And some more:
Restoring SA's sable antelope population
08:51 (GMT+2), Wed, 31 August 2011
This two-part series documents the population decline and genetic decline of sable antelope across Southern Africa. The Gravelotte Sable Study Group, with co-operation between the official conservation authority and private landowners, discusses how it's turning the situation around in South Africa. Johan Rabie reports.
In his book, The Wild Sports of Southern Africa, 19th century explorer Captain William Cornwallis Harris describes his first sighting of the sable antelope (Hippotragus niger) circa 1852:
“The horns, which were flat, and upwards of three feet in length, swept gracefully over the back in the form of a crescent. A bushy black mane extended from the lively chestnut-coloured ears, to the middle of the back; the tail was long and tufted; and the glossy jet-black hue of the greater portion of the body contrasted beautifully with the snow-white face and belly.”
Roughly 50 years later, in 1898, a sable bull was hunted near Tshokwane in the now Kruger National Park (KNP). Its horns measured 55â…œ inches (140,65cm) long, with the tips 21¾ inches (55,25cm) apart and a base circumference of 10¼ inches (26cm). This animal still holds the number one spot in Rowland Ward’s game records.
The book, Rowland Ward’s Records of Big Game, provides an internationally accepted benchmark within the game industry for what constitutes a trophy animal. Apart from this magnificent specimen, the 27th edition of the first volume of this book, published in 2006, contains a further 1 157 entries.
To qualify for entry into the record book, a sable must have horns of at least 41â…ž inches (106,36cm) long. Of the total 1 158 entries in the 27th edition, only 34 (3%) exceed the magical 50-inch (127cm) threshold!
However, what is extremely concerning is the almost 10% decrease in average horn length over the last 100 years. Of all trophies listed in the book, 83% (948) were hunted between 1950 and 2000 at a rate of about 20 animals per annum. A further cause for concern is the fact that only seven qualifying animals were recorded between 2000 and 2005.
It’s interesting to note that South Africa is in fifth position as far as average horn lengths go. This is despite the fact that a sable antelope hunted in South Africa holds the number one Rowland Ward record.
The average horn length in South Africa is 1,1 inches (2,79cm) or 2,47% below Zambia’s average. It’s also interesting to note that the three countries ahead of South Africa, – Zaire, Malawi and Namibia – are only represented by a very small number of animals.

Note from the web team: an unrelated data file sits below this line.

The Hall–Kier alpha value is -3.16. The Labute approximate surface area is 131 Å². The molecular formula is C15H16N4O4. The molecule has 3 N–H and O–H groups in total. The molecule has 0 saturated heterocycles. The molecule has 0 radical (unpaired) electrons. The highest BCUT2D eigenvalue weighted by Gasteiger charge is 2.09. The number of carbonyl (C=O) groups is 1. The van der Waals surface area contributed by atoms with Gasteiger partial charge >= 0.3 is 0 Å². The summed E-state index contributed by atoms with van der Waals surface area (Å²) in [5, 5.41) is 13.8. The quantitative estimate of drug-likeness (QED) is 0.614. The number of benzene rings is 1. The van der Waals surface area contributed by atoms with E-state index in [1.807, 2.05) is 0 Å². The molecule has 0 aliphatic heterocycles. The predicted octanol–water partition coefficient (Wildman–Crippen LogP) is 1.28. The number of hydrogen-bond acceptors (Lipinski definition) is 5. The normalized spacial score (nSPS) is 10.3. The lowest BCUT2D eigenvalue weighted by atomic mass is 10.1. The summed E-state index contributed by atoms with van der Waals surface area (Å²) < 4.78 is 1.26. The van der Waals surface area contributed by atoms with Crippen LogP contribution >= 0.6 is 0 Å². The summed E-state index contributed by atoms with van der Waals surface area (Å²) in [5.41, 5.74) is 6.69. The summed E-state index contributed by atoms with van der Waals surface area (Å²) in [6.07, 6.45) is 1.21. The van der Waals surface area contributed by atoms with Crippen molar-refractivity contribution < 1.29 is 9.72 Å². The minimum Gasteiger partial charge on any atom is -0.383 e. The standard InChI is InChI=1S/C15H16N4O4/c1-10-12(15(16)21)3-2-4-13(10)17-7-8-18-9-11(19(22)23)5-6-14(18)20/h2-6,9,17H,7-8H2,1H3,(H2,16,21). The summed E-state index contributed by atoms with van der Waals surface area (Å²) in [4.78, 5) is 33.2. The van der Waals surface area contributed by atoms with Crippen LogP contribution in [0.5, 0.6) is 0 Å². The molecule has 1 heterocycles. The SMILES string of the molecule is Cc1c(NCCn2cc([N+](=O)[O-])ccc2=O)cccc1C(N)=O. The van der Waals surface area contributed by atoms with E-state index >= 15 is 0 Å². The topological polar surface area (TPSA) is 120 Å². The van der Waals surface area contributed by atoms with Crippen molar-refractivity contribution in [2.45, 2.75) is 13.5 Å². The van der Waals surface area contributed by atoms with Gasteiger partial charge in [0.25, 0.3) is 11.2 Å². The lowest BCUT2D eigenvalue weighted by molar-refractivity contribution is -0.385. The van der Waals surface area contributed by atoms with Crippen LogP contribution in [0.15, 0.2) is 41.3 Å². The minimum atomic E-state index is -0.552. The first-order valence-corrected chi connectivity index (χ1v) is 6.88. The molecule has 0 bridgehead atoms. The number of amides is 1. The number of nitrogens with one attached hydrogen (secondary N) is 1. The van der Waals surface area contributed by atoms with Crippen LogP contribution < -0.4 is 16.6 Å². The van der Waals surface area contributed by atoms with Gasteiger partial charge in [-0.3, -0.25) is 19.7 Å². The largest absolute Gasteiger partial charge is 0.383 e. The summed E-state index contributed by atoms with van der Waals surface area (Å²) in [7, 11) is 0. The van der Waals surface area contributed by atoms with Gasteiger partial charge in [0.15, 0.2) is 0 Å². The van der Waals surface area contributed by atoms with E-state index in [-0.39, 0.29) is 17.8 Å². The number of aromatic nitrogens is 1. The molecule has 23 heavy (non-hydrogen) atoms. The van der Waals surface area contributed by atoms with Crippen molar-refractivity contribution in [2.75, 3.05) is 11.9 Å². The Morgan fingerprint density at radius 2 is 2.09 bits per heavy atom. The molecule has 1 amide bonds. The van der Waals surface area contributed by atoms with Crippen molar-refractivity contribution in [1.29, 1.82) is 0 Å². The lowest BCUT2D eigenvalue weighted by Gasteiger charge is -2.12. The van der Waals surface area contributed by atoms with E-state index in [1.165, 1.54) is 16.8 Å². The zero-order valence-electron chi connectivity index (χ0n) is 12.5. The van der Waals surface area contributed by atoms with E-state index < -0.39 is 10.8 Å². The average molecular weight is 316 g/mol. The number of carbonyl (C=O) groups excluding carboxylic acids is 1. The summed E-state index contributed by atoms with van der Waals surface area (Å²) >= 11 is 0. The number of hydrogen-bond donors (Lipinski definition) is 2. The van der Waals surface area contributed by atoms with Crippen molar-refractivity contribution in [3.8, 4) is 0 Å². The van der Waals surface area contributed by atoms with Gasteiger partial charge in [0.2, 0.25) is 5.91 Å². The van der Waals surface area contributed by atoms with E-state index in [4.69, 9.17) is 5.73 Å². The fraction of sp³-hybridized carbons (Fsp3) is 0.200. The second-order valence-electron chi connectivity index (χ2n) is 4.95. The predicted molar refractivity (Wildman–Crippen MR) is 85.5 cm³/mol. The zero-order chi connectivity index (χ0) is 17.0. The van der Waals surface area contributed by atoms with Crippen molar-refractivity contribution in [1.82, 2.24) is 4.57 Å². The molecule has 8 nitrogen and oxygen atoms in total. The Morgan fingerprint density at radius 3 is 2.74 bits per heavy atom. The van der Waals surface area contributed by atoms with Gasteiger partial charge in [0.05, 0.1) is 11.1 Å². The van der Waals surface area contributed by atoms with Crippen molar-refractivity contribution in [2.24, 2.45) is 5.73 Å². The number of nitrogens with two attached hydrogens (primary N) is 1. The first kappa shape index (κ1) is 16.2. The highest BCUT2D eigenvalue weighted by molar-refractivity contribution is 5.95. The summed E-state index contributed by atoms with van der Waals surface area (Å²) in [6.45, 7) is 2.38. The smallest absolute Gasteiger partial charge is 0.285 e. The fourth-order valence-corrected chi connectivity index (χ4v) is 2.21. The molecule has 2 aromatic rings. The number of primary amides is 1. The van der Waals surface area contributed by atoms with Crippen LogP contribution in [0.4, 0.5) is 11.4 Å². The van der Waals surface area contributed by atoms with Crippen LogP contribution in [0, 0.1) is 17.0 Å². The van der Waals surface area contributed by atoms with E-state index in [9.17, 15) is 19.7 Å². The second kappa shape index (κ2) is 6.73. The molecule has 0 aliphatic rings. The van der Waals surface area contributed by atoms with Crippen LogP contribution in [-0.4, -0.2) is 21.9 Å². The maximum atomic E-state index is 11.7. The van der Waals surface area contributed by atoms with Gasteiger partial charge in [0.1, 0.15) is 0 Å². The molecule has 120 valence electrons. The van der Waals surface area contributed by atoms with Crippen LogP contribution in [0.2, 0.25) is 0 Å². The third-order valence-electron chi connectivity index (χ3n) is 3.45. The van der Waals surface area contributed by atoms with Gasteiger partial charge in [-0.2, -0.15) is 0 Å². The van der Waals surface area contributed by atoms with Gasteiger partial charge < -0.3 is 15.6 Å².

Decline and deterioration
The concern raised regarding the declining number of qualifying trophy animals in recent decades points to the larger problem with the sable antelope’s dwindling population. The sable antelope population in the KNP and surrounding areas has declined dramatically over the last few decades.
The 1986 KNP census recorded about 2 200 individuals. Today, the number is estimated at only 100 to 200 animals. In the 1930s an estimated 15 000 to 20 000 sable antelope occurred in the vicinity of Gravelotte, about 150km north-west of Tshokwane where the record sable was hunted. By 1985, this population fell to about 800 animals.
Following the 1985 census, Dr SS du Plessis, who was Tranvaal’s Nature Conservation director at the time, asked Pieter Vorster, a respected farmer in Gravelotte, to establish a study group. Its objective was to reverse the declining sable population in the Gravelotte area, which was widely regarded as the bastion of the species in South Africa. Thus, the Gravelotte Sable Study Group (GSSG) was formed with Pieter as its first chairperson.
Rowland Ward’s Records of Big Game, 27th Edition, Volume 1, 2006;
Guide to Improved Success. Moving the South African Sable from 37’ to 53’ and Beyond. Gravelotte Sable Study Group, 2010.
I participate because I care - CUSTOS NATURAE
No to Hotels in and commercialization of our National Parks.
Done 144 visits to National Parks.
What a wonderful privilege.